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“Nonpsychoactive.” Merriam-Webster.com Dictionary, Merriam-Webster, https://www.merriam-webster.com/dictionary/nonpsychoactive. Accessed 29 Aug. 2021.
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In early May, a federal court declined to protect cannabidiol (CBD), a chemical produced by the cannabis plant, from federal law enforcement, despite widespread belief in its medical value.
Epidiolex was developed by the London-based GW Pharmaceuticals, which grows cannabis on tightly controlled farms in the UK. It embarked on the Epidiolex project in 2013, as anecdotes of CBD’s value as an epilepsy drug began emerging from the US.
CBD has been sought for its healing properties. Illustration: George Wylesol
In late June, the US Food and Drug Administration could approve the Epidiolex, a pharmaceuticalized form of CBD for several severe pediatric seizure disorders. According to data recently published in the New England Journal of Medicine, the drug can reduce seizures by more than 40%. If Epidiolex wins approval it would be the first time the agency approves a drug derived from the marijuana plant. (The FDA has approved synthetic THC to treat chemotherapy-related nausea.)
Despite the government ruling, CBD is widely available over the counter in dispensaries in states where marijuana is legal.
A preclinical study in rats has shown that there might be value in using a non-psychoactive and non-addictive ingredient of the Cannabis sativa plant to reduce the risk of relapse among recovering drug and alcohol addicts. The study’s findings inform the ongoing debate about the possible medical benefits of non-psychoactive cannabinoids, and the way that these may be used as therapeutics. So says Friedbert Weiss, leader of an investigative team at the Scripps Research Institute in La Jolla, California, in Neuropsychopharmacology published by Springer Nature.
“The efficacy of the cannabinoid [CBD] to reduce reinstatement in rats with both alcohol and cocaine – and, as previously reported, heroin – histories predicts therapeutic potential for addiction treatment across several classes of abused drugs,” says Weiss. “The results provide proof of principle supporting the potential of CBD in relapse prevention along two dimensions: beneficial actions across several vulnerability states, and long-lasting effects with only brief treatment.” He goes on to say that “Drug addicts enter relapse vulnerability states for multiple reasons. Therefore, effects such as these observed with CBD that concurrently ameliorate several of these are likely to be more effective in preventing relapse than treatments targeting only a single state.”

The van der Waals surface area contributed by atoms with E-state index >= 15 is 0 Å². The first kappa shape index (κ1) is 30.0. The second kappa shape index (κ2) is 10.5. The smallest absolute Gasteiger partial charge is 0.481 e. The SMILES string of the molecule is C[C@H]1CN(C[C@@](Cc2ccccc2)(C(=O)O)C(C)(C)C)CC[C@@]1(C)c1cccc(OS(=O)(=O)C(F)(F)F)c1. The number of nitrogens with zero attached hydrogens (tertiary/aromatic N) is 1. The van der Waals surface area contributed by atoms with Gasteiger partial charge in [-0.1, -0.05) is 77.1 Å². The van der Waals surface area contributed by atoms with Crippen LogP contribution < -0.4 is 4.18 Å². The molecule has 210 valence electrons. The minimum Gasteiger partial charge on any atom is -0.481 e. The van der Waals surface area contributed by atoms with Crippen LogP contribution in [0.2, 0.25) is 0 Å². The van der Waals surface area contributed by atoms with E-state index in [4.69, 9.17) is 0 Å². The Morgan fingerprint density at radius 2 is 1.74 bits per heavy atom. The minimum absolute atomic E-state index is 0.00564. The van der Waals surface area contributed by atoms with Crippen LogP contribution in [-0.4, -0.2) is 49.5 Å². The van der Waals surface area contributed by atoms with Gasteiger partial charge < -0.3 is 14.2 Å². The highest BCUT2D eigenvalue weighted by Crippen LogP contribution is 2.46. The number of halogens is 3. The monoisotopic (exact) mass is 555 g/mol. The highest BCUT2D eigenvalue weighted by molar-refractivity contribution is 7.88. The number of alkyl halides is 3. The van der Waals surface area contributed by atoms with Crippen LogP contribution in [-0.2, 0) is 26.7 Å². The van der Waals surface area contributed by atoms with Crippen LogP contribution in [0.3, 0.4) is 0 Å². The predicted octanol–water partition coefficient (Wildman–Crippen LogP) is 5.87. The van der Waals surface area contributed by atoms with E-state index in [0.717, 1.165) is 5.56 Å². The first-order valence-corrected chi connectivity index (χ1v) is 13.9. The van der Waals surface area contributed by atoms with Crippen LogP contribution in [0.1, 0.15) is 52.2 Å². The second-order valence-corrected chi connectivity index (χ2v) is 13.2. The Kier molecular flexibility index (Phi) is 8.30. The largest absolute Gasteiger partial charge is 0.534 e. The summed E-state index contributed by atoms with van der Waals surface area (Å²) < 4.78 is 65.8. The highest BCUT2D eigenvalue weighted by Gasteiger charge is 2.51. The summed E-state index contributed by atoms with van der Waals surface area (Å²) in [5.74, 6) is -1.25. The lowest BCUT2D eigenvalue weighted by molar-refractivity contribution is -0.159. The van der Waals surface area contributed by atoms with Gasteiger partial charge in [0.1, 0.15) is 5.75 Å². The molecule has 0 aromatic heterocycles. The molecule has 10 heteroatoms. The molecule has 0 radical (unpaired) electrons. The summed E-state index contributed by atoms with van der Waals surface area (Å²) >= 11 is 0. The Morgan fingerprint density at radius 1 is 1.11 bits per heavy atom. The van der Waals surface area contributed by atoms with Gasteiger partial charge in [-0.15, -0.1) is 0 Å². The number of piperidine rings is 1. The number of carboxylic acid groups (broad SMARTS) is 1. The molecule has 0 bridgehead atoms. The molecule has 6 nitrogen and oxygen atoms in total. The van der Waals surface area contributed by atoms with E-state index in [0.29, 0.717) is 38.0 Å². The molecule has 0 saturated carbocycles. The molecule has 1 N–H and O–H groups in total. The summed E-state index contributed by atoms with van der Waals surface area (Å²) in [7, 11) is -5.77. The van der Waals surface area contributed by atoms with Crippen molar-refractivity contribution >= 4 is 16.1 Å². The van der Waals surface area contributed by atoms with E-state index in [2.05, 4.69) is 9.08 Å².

The researchers applied a gel containing CBD once per day for a week to the skin of the rats in the current study. These animals had a history of voluntary daily alcohol or cocaine self-administration, leading to addiction-like behaviour. Various tests were performed to see how they reacted to stressful and anxiety-provoking situations and behavior in tests of impulsivity, a psychological trait associated with drug addiction. The researchers reported that CBD effectively reduced relapse provoked by stress and drug cues; CBD also reduced anxiety and impulsivity in the drug-experienced rats.
Further studies showed that CBD was completely cleared from the brain and plasma of the rats three days after the therapy was completed. Quite unexpectedly though, five months later, experimental animals that had been treated with CBD still showed a reduced relapse induced by stress or drug cues. The authors of the study believe that insight into the mechanisms by which CBD exerts these effects in future research may open new vistas for the pharmacotherapeutic prevention of relapse to drug use.
Weiss and his research associate Gustavo Gonzalez-Cuevas set out to test the effect of Cannabidiol (CBD) on drug relapse in a rat model. CBD is the major non-psychoactive ingredient of Cannabis sativa, a plant that is used to make marijuana. CBD has been considered for some time as a possible treatment for various neurological and psychiatric disorders, and more recently also for the treatment of drug and alcohol addiction.